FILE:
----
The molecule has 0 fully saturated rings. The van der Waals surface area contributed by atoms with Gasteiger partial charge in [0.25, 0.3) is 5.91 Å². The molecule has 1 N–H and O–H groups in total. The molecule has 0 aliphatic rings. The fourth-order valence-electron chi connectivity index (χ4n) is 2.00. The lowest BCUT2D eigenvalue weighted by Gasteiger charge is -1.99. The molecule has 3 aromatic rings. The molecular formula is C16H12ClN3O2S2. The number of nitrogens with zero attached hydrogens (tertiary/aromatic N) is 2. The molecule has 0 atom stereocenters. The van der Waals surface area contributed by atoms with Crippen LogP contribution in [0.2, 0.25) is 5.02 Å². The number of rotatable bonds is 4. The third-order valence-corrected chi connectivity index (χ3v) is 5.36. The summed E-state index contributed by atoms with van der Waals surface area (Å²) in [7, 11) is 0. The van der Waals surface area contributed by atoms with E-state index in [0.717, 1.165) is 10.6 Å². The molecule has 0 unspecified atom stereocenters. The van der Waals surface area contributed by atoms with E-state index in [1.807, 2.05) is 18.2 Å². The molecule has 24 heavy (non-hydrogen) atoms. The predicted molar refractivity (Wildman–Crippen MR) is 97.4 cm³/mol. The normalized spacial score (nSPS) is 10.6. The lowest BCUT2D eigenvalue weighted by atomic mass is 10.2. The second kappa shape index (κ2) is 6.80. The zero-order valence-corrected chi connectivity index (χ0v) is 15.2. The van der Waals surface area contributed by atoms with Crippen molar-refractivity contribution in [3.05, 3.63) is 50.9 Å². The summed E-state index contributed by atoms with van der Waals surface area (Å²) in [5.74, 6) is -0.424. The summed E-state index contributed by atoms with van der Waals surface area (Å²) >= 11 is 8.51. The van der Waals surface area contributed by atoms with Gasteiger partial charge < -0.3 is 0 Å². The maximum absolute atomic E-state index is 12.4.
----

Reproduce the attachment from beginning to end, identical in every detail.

The molecule has 0 fully saturated rings. The van der Waals surface area contributed by atoms with Gasteiger partial charge in [0.25, 0.3) is 5.91 Å². The molecule has 1 N–H and O–H groups in total. The molecule has 0 aliphatic rings. The fourth-order valence-electron chi connectivity index (χ4n) is 2.00. The lowest BCUT2D eigenvalue weighted by Gasteiger charge is -1.99. The molecule has 3 aromatic rings. The molecular formula is C16H12ClN3O2S2. The number of nitrogens with zero attached hydrogens (tertiary/aromatic N) is 2. The molecule has 0 atom stereocenters. The van der Waals surface area contributed by atoms with Crippen LogP contribution in [0.2, 0.25) is 5.02 Å². The number of rotatable bonds is 4. The third-order valence-corrected chi connectivity index (χ3v) is 5.36. The summed E-state index contributed by atoms with van der Waals surface area (Å²) in [7, 11) is 0. The van der Waals surface area contributed by atoms with E-state index in [0.717, 1.165) is 10.6 Å². The molecule has 0 unspecified atom stereocenters. The van der Waals surface area contributed by atoms with E-state index in [1.807, 2.05) is 18.2 Å². The molecule has 24 heavy (non-hydrogen) atoms. The predicted molar refractivity (Wildman–Crippen MR) is 97.4 cm³/mol. The normalized spacial score (nSPS) is 10.6. The lowest BCUT2D eigenvalue weighted by atomic mass is 10.2. The second kappa shape index (κ2) is 6.80. The zero-order valence-corrected chi connectivity index (χ0v) is 15.2. The van der Waals surface area contributed by atoms with Crippen molar-refractivity contribution in [3.05, 3.63) is 50.9 Å². The summed E-state index contributed by atoms with van der Waals surface area (Å²) in [5.74, 6) is -0.424. The summed E-state index contributed by atoms with van der Waals surface area (Å²) >= 11 is 8.51. The van der Waals surface area contributed by atoms with Gasteiger partial charge < -0.3 is 0 Å². The maximum absolute atomic E-state index is 12.4.